SOIR (Solar Occultation InfraRed spectrometer) is currently part of the SPICAV/SOIR instrument on board the Venus Express orbiter (VEX). SOIR, an Echelle infrared spectrometer using an acousto-optic tunable filter (AOTF) for the order selection, is probing the atmosphere by solar occultation, operating between 2.2 and 4.3 μm, with a resolution of 0.15 cm-1. This spectral range is suitable for the detection of several key components of planetary atmospheres, including H2O and its isotopologue HDO, CH4 and other trace species. The SOIR instrument was designed to have a minimum of moving parts, to be light and compact in order to fit on top of the SPICAV instrument. The AOTF allows a narrow range of wavelengths to pass, according to the radio frequency applied to the TeO2 crystal; this selects the order. The advantage of the AOTF is that different orders can be observed quickly and easily during one occultation. To obtain a compact optical scheme, a Littrow configuration was implemented in which the usual collimating and imaging lenses are merged into a single off-axis parabolic mirror. The light is diffracted on the echelle grating, where orders overlap and addition occurs, and finally is recorded by the detector. The detector is 320x256 pixels and is cooled to 88K during an occultation measurement, to maximise the signal to noise ratio. SOIR on VEX has been in orbit around Venus since April 2006, allowing us to characterise the instrument and study its performance. These data have allowed the engineering team to devise several instrumental improvements. The next step in further improving the readiness for Martian atmospheric studies comes in close collaboration with the Mars Atmospheric Modelling group at BIRA-IASB. A General Circulation Model is used to simulate the Martian atmosphere. Currently work is underway with SPICAM data to verify the GCM inputs and outputs. Later the GCM output will be used as feedback for instrumental design of both an improved version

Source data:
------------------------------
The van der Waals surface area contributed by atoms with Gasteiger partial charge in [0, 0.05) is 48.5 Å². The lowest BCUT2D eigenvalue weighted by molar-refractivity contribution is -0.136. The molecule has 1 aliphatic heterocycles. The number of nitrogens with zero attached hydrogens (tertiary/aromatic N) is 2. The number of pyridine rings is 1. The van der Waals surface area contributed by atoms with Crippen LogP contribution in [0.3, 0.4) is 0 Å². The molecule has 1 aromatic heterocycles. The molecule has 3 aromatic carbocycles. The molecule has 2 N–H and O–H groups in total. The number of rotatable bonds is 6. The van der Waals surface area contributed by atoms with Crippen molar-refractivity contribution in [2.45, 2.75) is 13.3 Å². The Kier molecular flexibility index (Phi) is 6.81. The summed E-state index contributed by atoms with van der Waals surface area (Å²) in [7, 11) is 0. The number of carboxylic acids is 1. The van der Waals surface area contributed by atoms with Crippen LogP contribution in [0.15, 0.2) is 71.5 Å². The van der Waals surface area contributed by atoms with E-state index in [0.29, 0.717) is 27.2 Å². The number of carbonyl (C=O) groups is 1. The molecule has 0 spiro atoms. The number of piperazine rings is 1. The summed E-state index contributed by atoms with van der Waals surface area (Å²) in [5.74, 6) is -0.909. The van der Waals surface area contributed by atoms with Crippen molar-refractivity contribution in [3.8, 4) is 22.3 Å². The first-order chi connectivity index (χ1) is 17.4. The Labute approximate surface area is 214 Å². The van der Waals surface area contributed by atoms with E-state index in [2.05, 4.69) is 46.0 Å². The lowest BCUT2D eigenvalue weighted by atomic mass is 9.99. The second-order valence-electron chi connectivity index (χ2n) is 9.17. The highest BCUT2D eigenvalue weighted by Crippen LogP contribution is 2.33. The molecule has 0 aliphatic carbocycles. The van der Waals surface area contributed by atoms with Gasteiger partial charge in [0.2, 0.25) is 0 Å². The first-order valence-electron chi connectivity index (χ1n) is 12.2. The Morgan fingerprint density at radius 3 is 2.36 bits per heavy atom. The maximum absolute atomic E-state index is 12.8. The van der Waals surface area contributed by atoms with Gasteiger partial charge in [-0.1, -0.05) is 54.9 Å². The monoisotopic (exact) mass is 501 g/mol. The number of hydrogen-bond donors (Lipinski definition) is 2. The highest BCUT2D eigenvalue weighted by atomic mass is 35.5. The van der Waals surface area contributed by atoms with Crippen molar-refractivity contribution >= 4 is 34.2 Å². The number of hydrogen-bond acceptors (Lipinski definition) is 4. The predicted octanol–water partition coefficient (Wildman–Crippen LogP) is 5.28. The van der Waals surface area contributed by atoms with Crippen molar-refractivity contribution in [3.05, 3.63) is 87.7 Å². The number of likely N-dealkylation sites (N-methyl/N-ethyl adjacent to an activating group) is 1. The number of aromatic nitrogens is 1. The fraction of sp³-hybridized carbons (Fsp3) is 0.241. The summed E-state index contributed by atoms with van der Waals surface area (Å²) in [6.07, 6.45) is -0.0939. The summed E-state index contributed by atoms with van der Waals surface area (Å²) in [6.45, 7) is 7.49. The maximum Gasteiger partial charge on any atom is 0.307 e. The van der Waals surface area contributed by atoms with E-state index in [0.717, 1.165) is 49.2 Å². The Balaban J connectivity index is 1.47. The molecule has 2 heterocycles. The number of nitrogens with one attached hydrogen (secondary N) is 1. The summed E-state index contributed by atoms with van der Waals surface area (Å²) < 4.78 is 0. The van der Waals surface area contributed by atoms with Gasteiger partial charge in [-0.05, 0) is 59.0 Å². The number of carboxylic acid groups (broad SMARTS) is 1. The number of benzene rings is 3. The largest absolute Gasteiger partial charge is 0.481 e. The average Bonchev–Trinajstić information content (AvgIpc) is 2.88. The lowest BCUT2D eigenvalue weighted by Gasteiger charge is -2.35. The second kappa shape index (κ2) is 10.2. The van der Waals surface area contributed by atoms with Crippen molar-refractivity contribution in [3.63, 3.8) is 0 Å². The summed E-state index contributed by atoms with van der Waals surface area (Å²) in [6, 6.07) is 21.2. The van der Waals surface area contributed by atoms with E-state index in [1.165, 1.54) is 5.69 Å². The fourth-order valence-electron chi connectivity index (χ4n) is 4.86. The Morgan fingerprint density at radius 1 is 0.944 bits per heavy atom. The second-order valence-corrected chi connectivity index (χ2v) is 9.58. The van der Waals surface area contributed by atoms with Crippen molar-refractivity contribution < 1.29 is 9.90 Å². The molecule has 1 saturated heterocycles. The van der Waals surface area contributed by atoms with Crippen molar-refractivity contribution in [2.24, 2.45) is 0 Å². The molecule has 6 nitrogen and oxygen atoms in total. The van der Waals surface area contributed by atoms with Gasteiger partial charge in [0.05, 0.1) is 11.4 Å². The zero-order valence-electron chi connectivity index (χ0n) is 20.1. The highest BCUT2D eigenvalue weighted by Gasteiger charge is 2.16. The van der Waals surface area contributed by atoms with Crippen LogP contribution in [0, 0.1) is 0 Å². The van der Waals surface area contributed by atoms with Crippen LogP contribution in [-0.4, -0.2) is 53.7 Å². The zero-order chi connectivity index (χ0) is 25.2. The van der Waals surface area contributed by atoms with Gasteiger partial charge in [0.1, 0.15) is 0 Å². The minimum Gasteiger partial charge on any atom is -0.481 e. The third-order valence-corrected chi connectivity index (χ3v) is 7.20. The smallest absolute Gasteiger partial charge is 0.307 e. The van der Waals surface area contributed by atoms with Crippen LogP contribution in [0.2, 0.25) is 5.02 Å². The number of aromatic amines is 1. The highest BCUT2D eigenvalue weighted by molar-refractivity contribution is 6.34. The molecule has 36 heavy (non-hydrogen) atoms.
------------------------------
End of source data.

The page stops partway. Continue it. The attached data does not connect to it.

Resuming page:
20. Cytokine gene expression of peripheral blood lymphocytes ...

    African Journals Online (AJOL)

    STORAGESEVER

    2009-03-20

    Mar 20, 2009 ... Key words: Lipopolysaccharide, lymphocytes, TLRs, cytokines. INTRODUCTION. Lipopolysaccharide (LPS), a predominant glycolipid in the outer membranes of Gam-negative bacteria, stimulates monocyte, macrophages, and neutrophils and increase expression of cell adhesion molecules (Trent et al., ...

  1. Mars MetNet Mission Status

    Science.gov (United States)

    Harri, A.-M.; Aleksashkin, S.; Arruego, I.; Schmidt, W.; Genzer, M.; Vazquez, L.; Haukka, H.; Palin, M.; Nikkanen, T.

    2015-10-01

    New kind of planetary exploration mission for Mars is under development in collaboration between the Finnish Meteorological Institute (FMI), Lavochkin Association (LA), Space Research Institute (IKI) and Institutio Nacional de Tecnica Aerospacial (INTA). The Mars MetNet mission is based on a new semihard landing vehicle called MetNet Lander (MNL). The scientific payload of the Mars MetNet Precursor [1] mission is divided into three categories: Atmospheric instruments, Optical devices and Composition and structure devices. Each of the payload instruments will provide significant insights in to the Martian atmospheric behavior. The key technologies of the MetNet Lander have been qualified and the electrical qualification model (EQM) of the payload bay has been built and successfully tested.

  2. Mars MetNet Precursor Mission Status

    Science.gov (United States)

    Harri, A.-M.; Aleksashkin, S.; Guerrero, H.; Schmidt, W.; Genzer, M.; Vazquez, L.; Haukka, H.

    2013-09-01

    We are developing a new kind of planetary exploration mission for Mars in collaboration between the Finnish Meteorological Institute (FMI), Lavochkin Association (LA), Space Research Institute (IKI) and Institutio Nacional de Tecnica Aerospacial (INTA). The Mars MetNet mission is based on a new semi-hard landing vehicle called MetNet Lander (MNL). The scientific payload of the Mars MetNet Precursor [1] mission is divided into three categories: Atmospheric instruments, Optical devices and Composition and structure devices. Each of the payload instruments will provide significant insights in to the Martian atmospheric behavior. The key technologies of the MetNet Lander have been qualified and the electrical qualification model (EQM) of the payload bay has been built and successfully tested.

  3. Mars rover local navigation and hazard avoidance

    Science.gov (United States)

    Wilcox, B. H.; Gennery, D. B.; Mishkin, A. H.

    1989-01-01